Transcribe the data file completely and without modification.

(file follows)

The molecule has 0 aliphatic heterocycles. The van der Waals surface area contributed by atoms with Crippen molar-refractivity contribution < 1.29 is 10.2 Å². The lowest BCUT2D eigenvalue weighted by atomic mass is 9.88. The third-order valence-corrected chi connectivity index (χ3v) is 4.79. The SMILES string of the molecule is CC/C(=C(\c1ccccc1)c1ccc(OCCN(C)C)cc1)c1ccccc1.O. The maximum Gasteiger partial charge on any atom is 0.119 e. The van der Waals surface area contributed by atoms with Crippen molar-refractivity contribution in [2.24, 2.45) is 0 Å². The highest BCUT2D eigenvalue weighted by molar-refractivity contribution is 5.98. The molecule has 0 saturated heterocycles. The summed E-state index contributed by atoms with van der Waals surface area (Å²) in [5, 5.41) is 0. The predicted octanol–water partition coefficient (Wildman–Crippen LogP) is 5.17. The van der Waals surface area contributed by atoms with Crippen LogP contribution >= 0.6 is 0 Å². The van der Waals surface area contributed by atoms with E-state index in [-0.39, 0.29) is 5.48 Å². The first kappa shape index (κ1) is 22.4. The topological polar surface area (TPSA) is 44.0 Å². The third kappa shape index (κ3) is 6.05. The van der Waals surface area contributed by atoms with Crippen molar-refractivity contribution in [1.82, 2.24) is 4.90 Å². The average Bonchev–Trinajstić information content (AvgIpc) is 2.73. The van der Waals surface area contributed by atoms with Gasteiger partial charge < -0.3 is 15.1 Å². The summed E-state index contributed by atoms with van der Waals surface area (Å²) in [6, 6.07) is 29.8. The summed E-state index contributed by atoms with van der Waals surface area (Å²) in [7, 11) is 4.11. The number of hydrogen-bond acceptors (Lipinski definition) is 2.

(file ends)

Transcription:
The molecule has 0 aliphatic heterocycles. The van der Waals surface area contributed by atoms with Crippen molar-refractivity contribution < 1.29 is 10.2 Å². The lowest BCUT2D eigenvalue weighted by atomic mass is 9.88. The third-order valence-corrected chi connectivity index (χ3v) is 4.79. The SMILES string of the molecule is CC/C(=C(\c1ccccc1)c1ccc(OCCN(C)C)cc1)c1ccccc1.O. The maximum Gasteiger partial charge on any atom is 0.119 e. The van der Waals surface area contributed by atoms with Crippen molar-refractivity contribution in [2.24, 2.45) is 0 Å². The highest BCUT2D eigenvalue weighted by molar-refractivity contribution is 5.98. The molecule has 0 saturated heterocycles. The summed E-state index contributed by atoms with van der Waals surface area (Å²) in [5, 5.41) is 0. The predicted octanol–water partition coefficient (Wildman–Crippen LogP) is 5.17. The van der Waals surface area contributed by atoms with Crippen LogP contribution >= 0.6 is 0 Å². The van der Waals surface area contributed by atoms with E-state index in [-0.39, 0.29) is 5.48 Å². The first kappa shape index (κ1) is 22.4. The topological polar surface area (TPSA) is 44.0 Å². The third kappa shape index (κ3) is 6.05. The van der Waals surface area contributed by atoms with Crippen molar-refractivity contribution in [1.82, 2.24) is 4.90 Å². The average Bonchev–Trinajstić information content (AvgIpc) is 2.73. The van der Waals surface area contributed by atoms with Gasteiger partial charge < -0.3 is 15.1 Å². The summed E-state index contributed by atoms with van der Waals surface area (Å²) in [6, 6.07) is 29.8. The summed E-state index contributed by atoms with van der Waals surface area (Å²) in [7, 11) is 4.11. The number of hydrogen-bond acceptors (Lipinski definition) is 2.